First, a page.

Cost of University vs Home Learning

Cost of University vs Home Learning

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With University tuition fees in the UK currently some of the highest in the world higher education remains the ever popular political football.  A possible change of government may mean a reduction in costs for students but at the moment, this is just a political promise.  Students reaching the age of eighteen need to make sensible and informed choices for their future.  This article will consider all of the different options available to students as they reach out into the world of higher education.



How much does University really cost?

University costs are divided into two main components; there are the tuition fees which are the charge from the University for the degree course and then living costs which is everything else associated with the period of study.

Tuition fees

Tuition fees are the costs that the course provider charges for the degree course.  Degree courses vary in length but are usually three or four years in duration.  Some subjects such as Medicine and Veterinary Science may be five years.  Universities and higher education providers are allowed to charge up to a maximum per year of £9250, many do charge this amount but some are less expensive.  The important thing to grasp is that these fees do not have to be funded up front.  Every student is entitled to a government Fee Loan regardless of their parents’ financial situation.  This covers the cost of the fees in their entirety and is paid back by the student after they have graduated.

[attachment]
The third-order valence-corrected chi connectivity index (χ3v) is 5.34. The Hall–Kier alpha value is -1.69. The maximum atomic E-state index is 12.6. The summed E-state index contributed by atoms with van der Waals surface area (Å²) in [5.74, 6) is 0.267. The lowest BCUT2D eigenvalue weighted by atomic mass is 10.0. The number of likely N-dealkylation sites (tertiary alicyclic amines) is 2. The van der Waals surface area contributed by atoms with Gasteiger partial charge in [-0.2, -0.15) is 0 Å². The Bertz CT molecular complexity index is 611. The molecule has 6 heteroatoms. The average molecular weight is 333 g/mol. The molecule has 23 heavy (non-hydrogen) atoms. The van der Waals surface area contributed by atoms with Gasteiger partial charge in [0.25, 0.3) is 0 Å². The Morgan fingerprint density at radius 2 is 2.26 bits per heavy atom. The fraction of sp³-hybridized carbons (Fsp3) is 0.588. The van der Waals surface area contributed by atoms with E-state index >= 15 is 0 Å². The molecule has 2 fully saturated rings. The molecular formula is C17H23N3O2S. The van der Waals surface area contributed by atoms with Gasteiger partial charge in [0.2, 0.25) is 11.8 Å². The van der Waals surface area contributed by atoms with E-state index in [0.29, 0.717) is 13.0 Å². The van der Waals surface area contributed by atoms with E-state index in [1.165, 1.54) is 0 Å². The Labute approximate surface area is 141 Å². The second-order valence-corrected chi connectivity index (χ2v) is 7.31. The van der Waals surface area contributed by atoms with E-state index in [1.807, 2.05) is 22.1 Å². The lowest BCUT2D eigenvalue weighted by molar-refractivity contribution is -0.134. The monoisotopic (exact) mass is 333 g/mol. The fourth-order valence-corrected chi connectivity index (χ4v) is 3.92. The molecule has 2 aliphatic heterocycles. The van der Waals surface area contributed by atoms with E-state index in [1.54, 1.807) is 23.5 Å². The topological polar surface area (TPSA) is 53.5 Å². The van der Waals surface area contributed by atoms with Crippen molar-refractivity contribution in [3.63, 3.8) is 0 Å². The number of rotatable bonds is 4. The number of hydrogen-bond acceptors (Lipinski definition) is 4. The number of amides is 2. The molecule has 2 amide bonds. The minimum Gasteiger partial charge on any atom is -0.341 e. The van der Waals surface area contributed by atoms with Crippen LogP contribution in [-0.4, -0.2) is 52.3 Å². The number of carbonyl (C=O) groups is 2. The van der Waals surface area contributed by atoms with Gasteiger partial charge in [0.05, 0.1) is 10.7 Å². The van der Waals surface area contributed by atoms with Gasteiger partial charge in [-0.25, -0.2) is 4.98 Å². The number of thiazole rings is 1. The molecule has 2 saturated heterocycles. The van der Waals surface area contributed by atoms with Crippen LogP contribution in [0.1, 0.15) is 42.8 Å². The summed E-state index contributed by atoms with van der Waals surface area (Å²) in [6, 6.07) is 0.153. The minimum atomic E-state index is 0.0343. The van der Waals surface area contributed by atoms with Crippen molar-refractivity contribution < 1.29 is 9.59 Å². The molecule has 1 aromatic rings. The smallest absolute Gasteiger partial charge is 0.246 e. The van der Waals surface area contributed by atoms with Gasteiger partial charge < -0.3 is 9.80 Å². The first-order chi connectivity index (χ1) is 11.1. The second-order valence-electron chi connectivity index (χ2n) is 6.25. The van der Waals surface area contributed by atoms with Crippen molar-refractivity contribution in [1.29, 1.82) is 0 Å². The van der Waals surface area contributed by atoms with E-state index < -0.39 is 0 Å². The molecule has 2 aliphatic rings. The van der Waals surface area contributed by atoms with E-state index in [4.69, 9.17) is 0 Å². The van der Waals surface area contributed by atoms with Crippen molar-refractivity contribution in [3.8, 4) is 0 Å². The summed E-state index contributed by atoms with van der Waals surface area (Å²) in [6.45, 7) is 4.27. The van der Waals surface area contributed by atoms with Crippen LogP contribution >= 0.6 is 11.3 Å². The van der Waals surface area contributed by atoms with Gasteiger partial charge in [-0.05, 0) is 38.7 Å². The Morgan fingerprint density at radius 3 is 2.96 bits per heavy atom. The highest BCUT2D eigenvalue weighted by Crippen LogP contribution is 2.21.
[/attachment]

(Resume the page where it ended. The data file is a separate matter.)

Living costs

All the other costs associated with University study are perhaps more troublesome because they are variable and less well defined.  These will include accommodation – this may involve living in halls of residence on campus, or a house share off campus or staying at home if it is nearby.  Food and all the usual life costs have to be provided for, transport costs covered if the student is running a car or travelling on public transport to a campus, clothing, books and course materials which crucially are not part of the tuition fee cost and of course a budget for a social life.  Living costs can vary hugely but do offer an element of choice and control.  A room on a University campus may initially be more expensive but it could include catering which becomes a defined cost and there will be no associated travel costs from a location off campus. Some students opt to study at a University near their home and will live at home, only incurring travel costs to and from the campus.